However, Mr Mackay stressed social media updates and interactions should never trump direct communication through email.
“I still think email is the main form of correspondence, clearly apart from having meetings and talking to them, email is by far still the main way of disseminating information to our clients,” Mr Mackay said. “But the other avenues act as a reinforcement.”
Having a strategy
One of the most common – and most simple – errors that SMEs make when they enter the social media realm is not having a concrete plan with clear aims and objectives.
Mr Mackay has a few key guidelines that he sticks to when delivering content via social media to his followers and his clients.
“You need to have decent content. It needs to be interesting and it needs to be good,” he said. “The medium is great, but if you’re just re-tweeting stuff that’s not interesting, then people aren’t going to read it.”
Content should also be as thought provoking as possible, Mr Mackay says. He is a firm believer in putting views and beliefs forward, even if you know they’re not views everyone agrees with.
“If you’ve got slightly different views then using social media as a platform to put those forward makes it far more interesting for readers, I’d argue,” Mr Mackay said.
It’s also pertinent to actually engage with people on social media, which is something busy practice principals in particular may be inclined to neglect.
“It’s not just media – old media is one way. It’s ‘social’ media, and that word social gives the connotation of it being at least a two-way if not a multi-way conversation,” Mr Mackay said.
“So if you’re setting something up and you’re just putting stuff out there without reciprocating then you’re not really adopting a social media strategy, you’re just adopting a broadcast strategy."
For Mr Dunn, a key to his social media success has been remaining true to the “type of person” he wants to be known as on social media
“I am someone that enjoys creating discussion, news, and so forth. So I’ve used my blog obviously as a medium to share views and share updates and then use various social media channels to amplify that message, and that has naturally progressed over time,” Mr Dunn said.
“So are you wanting to be a creator of that news? Are you wanting to just be a sharer or news? Or are you wanting to be a commentator and curator of content?” he said.
Combining all of these factors into a social media strategy can be time consuming, so Mr Shorte uses tools such as Hootsuite and Buffer to save himself some time.
“They allow you to schedule,” Mr Shorte said. “So you might spend a half hour through the week setting up, rather than trying to do something every day yourself.
“Once you get yourself into a routine and you use some of the tools available, you save a lot of time. It looks to people that I’m very busy on there, but in fact it’s taking less and less of my time every week,” Mr Shorte said.
What not to do
Drama and disputes can escalate quickly into unwanted attention via social media. While keyboard warriors don’t tend to be as big of an issue for SMEs as they are for major corporations, there are still some key things to keep in mind when you face disagreements on social media.
“I think you have to keep it civil. I’ve seen it escalate quite quickly where people get into arguments, so you’ve got to avoid that. I don’t think you have to be positive all the time, but certainly the interactions need to be civil,” Mr Mackay said.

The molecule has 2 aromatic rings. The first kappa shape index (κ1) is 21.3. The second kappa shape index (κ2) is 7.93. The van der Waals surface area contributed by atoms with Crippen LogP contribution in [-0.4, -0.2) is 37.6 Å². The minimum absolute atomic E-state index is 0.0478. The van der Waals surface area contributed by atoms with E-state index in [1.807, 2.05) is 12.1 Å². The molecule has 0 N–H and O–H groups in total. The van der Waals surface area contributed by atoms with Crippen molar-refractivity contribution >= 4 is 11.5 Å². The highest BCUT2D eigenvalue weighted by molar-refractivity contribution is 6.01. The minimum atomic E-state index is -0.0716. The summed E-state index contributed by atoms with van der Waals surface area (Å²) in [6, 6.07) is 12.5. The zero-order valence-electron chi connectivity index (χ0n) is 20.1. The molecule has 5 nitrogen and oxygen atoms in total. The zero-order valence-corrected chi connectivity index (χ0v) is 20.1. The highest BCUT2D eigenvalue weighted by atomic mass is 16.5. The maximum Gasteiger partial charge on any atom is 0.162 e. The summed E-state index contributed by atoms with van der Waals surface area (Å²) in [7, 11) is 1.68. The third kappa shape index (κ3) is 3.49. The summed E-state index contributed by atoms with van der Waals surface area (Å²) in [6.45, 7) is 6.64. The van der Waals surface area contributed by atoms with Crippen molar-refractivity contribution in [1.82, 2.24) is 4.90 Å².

“I’d argue the old adage: if you’ve got nothing nice to say then probably say nothing,” he said.
For practitioners, it’s also important to ensure you’re not overstepping the mark in terms of the advice or conversations you’re offering on social media.
“Be wary of whether you’re stepping over any sort of personal advice stage. You also need to be quite clear, if you’re operating under an AFSL, what the obligations of the licensee might be,” said Mr Dunn.
Mr Shorte, a prolific Tweeter and blogger, has made it his golden rule to never get into an argument on social media.
“Just cool down the situation as quickly as possible,” Mr Shorte said.
“Sometimes I’ll try to cool it down over social media, and then either over email or have a phone call with the person offline, because usually it’s just a misunderstanding over a rule, and it’s just a matter of clarifying that rule,” he said.
“If it’s an argument over a strategy, you’re better off solving it. But if it gets nasty I’ll pull out of it – I don’t believe in getting personal,” he added.
Patience is a virtue
In a Q&A with Mayflower consulting director Sarah Penn, Ms Penn told SMSF Adviser that marketing is a marathon, not a sprint.
“Marketing your business is a bit like seeing a personal trainer – you can’t go to the gym once and then throw your hands up in the air if it all doesn’t work,” she said.
The same principle applies to social media.
“You shouldn’t expect results fast and I can’t imagine that everyone gets results from it,” said Mr Mackay.
"I mean I’m sure a lot of people put in a fair amount of time setting it up and never see any results – they’ll put two or three things up and give up and move on. If there’s a solid stream of quality content over time, then it’ll naturally attract interested counterparties,” he said.
For Mr Shorte, it took approximately three years to gain some traction in his social media presence.
“It takes time to get noticed,” he said. "By covering a wide range of subjects, more and more people find you. It doesn’t happen overnight, it takes time. You’ve just got to be regular and consistent.”